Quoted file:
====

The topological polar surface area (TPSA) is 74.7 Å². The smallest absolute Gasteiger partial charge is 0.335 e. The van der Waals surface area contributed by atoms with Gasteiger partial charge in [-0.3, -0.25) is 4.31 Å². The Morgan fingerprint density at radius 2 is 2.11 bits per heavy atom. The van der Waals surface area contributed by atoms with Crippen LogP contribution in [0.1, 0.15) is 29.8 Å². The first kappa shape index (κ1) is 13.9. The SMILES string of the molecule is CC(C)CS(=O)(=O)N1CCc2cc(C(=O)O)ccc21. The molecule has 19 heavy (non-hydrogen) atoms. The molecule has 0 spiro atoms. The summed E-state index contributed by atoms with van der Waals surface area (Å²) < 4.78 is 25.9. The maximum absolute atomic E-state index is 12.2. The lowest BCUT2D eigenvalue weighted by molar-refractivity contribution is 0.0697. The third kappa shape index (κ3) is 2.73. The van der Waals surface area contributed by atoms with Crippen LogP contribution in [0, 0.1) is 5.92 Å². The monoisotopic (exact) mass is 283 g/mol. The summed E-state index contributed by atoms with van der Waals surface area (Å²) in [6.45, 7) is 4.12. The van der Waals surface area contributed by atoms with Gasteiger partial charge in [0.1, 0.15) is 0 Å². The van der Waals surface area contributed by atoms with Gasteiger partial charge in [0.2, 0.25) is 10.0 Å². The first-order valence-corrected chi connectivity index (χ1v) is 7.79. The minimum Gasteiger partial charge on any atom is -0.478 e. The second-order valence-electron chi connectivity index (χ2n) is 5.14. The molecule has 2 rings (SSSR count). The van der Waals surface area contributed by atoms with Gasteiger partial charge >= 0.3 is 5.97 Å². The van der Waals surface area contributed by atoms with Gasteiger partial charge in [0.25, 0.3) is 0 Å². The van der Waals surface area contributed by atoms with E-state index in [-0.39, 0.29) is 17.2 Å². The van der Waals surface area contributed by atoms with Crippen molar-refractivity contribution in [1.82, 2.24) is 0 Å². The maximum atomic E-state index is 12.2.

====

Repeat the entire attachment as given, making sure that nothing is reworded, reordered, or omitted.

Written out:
The topological polar surface area (TPSA) is 74.7 Å². The smallest absolute Gasteiger partial charge is 0.335 e. The van der Waals surface area contributed by atoms with Gasteiger partial charge in [-0.3, -0.25) is 4.31 Å². The Morgan fingerprint density at radius 2 is 2.11 bits per heavy atom. The van der Waals surface area contributed by atoms with Crippen LogP contribution in [0.1, 0.15) is 29.8 Å². The first kappa shape index (κ1) is 13.9. The SMILES string of the molecule is CC(C)CS(=O)(=O)N1CCc2cc(C(=O)O)ccc21. The molecule has 19 heavy (non-hydrogen) atoms. The molecule has 0 spiro atoms. The summed E-state index contributed by atoms with van der Waals surface area (Å²) < 4.78 is 25.9. The maximum absolute atomic E-state index is 12.2. The lowest BCUT2D eigenvalue weighted by molar-refractivity contribution is 0.0697. The third kappa shape index (κ3) is 2.73. The van der Waals surface area contributed by atoms with Crippen LogP contribution in [0, 0.1) is 5.92 Å². The monoisotopic (exact) mass is 283 g/mol. The summed E-state index contributed by atoms with van der Waals surface area (Å²) in [6.45, 7) is 4.12. The van der Waals surface area contributed by atoms with Gasteiger partial charge in [0.1, 0.15) is 0 Å². The van der Waals surface area contributed by atoms with Gasteiger partial charge in [0.2, 0.25) is 10.0 Å². The first-order valence-corrected chi connectivity index (χ1v) is 7.79. The minimum Gasteiger partial charge on any atom is -0.478 e. The second-order valence-electron chi connectivity index (χ2n) is 5.14. The molecule has 2 rings (SSSR count). The van der Waals surface area contributed by atoms with Gasteiger partial charge >= 0.3 is 5.97 Å². The van der Waals surface area contributed by atoms with Gasteiger partial charge in [0.25, 0.3) is 0 Å². The van der Waals surface area contributed by atoms with E-state index in [-0.39, 0.29) is 17.2 Å². The van der Waals surface area contributed by atoms with Crippen molar-refractivity contribution in [1.82, 2.24) is 0 Å². The maximum atomic E-state index is 12.2.